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The Siberian elm and our new ecosystem Home Steading

When I write about the use of invasives, I can usually expect a lot of hate. Therefore, I say that in advance: I know the terrible side of the Siberian Elm, Ulmus Pumila, very well. It invariably infiltrates, grows tirelessly, absorbs the groundwater needed by our beautiful native poplars and is generally regarded as a garbage tree. It has changed the entire ecology of the Rio Grande Bosque. I understand all this.

But here's the thing: while brochures and online sites are dedicated to the fight against the Siberian elm, the fight is over and this tree has already won the war. It is everywhere and can not be eradicated. The way I see it, we might as well test whether we can use it well. And since I'm just writing about my own little home, I'm not looking at how to use hundreds of acres of it well, but how to use it in half an acre. It grows lustily even in our dry desert climate, and there are large areas where it's the only green thing, so I'm a little thankful to him. But I do not allow it in my garden because I want to have other trees there and because it is everywhere as soon as I step in front of my gate.

For me, the uses of food are limited. I've written about edible Samaras or seed pods before, and I will not go into it here except that they have a pleasant green-mild taste and are made in incredible amounts every spring, and the chickens like them just like me. As I continue to study permaculture, I experiment more with tree leaves that are used for culinary purposes, but I can only find plenty of Siberian elm leaves in the beautiful spot Eat the weedswhere I find that the young leaves are edible cooked. I admit that this does not sound enterprising for me, but I have not tried it yet. I have so many other green things to eat that it will probably take some time for me to do this experiment. I can not find any nutritional value analysis on their use as feed, though I have found a clue that says they could be a potential source of high protein feed for animals.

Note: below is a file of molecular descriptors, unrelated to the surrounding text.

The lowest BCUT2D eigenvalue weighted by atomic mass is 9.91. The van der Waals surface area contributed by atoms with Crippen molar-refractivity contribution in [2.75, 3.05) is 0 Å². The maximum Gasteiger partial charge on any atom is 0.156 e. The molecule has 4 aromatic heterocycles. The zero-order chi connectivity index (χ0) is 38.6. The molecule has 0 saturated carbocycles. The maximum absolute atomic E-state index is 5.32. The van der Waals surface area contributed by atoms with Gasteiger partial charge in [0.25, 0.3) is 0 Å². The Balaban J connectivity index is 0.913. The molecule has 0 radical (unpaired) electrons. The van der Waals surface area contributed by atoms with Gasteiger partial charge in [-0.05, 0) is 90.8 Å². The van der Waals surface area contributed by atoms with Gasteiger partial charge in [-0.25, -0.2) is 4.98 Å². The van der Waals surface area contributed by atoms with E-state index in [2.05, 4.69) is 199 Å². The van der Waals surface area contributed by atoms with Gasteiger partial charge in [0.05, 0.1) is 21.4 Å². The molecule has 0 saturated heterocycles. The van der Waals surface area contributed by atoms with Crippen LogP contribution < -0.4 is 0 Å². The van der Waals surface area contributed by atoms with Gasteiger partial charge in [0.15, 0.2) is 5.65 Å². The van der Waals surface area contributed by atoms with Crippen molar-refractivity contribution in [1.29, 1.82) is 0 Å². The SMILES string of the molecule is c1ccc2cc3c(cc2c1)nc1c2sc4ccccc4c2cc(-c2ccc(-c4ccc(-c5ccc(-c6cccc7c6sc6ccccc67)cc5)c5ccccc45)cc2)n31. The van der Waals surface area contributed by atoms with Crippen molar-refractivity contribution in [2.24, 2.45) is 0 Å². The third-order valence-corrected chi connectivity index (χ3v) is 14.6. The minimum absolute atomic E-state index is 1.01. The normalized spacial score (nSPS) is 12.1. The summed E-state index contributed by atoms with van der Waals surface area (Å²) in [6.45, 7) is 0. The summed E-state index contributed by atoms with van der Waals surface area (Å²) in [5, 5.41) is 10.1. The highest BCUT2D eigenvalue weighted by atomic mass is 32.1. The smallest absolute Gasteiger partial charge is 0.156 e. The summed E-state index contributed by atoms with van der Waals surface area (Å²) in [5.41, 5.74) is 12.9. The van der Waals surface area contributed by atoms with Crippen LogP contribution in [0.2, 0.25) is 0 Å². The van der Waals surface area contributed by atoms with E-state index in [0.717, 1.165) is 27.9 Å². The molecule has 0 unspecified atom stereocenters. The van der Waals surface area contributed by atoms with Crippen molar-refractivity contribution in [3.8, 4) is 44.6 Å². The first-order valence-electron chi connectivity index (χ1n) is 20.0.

But when it comes to nutritious food, I usually let my beloved old dairy goat Magnolia make its own decisions. And there's no question that Siberian elm is her favorite food and one of the few foods she'll never get full. So over the years, I let Siberian elms grow at my longest fence and cut them back over the top of the fence. New branches grow below the cuts at astonishing speed, and Maggie eats them throughout the summer as an almost exclusive diet. She is thin by nature, but loses no weight during the 6-7 months of her elm diet, and her enthusiasm never goes away. The usual life expectancy of a domestic goat is 9 to 11 years and it pushes to 13, so I do not think that it has harmed her anything. The food is free, as local as it gets, and provides me with a lot of mostly unwanted exercises in cutting and pulling. The suitcases occupy the room along the hot oven of the open space and I do not give them water to survive what they can find for themselves. There's no doubt they look scratched between the cuttings, but I can tolerate that to make Maggie so happy. And if I ever get hungry enough, I'll try to eat it myself.

The chickens also love the leaves when they are young and tender. You could eat the harder late summer leaves when cut, but I do not bother if there are so many other greens for them.

I'm mainly talking about animal feed here, but when I talk about possible human uses, I feel compelled to say a few sensible things about wild and unknown foods:

1. Never assume that you can eat it because an animal can eat it. In particular, goats are able to eat some plants that are toxic to other animals, including humans. The metabolism of Magnolia is wired differently than mine.

2. Never assume that the entire plant is edible, as part of it is edible. Robinia flowers and elderflower are delicious, but the leaves and stems are poisonous. There is no substitute for the study of reliable authorities.

3. Never assume that you can eat it because other people, including reliable authorities, can eat it. Try a small amount of new food and wait a day before trying any more.

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